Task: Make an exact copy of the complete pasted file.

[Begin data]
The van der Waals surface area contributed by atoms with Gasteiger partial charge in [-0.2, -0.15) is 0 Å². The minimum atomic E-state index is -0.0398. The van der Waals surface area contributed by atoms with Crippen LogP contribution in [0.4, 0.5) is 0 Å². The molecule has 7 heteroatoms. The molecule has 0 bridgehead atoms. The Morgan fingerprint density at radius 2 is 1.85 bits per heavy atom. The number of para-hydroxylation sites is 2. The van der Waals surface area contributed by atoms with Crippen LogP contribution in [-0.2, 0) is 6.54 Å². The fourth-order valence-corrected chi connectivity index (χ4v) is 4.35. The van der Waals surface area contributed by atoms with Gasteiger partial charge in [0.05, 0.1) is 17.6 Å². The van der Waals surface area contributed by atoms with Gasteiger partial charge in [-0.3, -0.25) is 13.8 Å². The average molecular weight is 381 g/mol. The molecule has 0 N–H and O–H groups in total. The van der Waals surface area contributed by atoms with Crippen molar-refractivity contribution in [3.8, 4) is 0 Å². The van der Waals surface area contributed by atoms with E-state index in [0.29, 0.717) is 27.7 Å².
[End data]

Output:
The van der Waals surface area contributed by atoms with Gasteiger partial charge in [-0.2, -0.15) is 0 Å². The minimum atomic E-state index is -0.0398. The van der Waals surface area contributed by atoms with Crippen LogP contribution in [0.4, 0.5) is 0 Å². The molecule has 7 heteroatoms. The molecule has 0 bridgehead atoms. The Morgan fingerprint density at radius 2 is 1.85 bits per heavy atom. The number of para-hydroxylation sites is 2. The van der Waals surface area contributed by atoms with Crippen LogP contribution in [-0.2, 0) is 6.54 Å². The fourth-order valence-corrected chi connectivity index (χ4v) is 4.35. The van der Waals surface area contributed by atoms with Gasteiger partial charge in [0.05, 0.1) is 17.6 Å². The van der Waals surface area contributed by atoms with Gasteiger partial charge in [-0.3, -0.25) is 13.8 Å². The average molecular weight is 381 g/mol. The molecule has 0 N–H and O–H groups in total. The van der Waals surface area contributed by atoms with Crippen molar-refractivity contribution in [3.8, 4) is 0 Å². The van der Waals surface area contributed by atoms with E-state index in [0.29, 0.717) is 27.7 Å².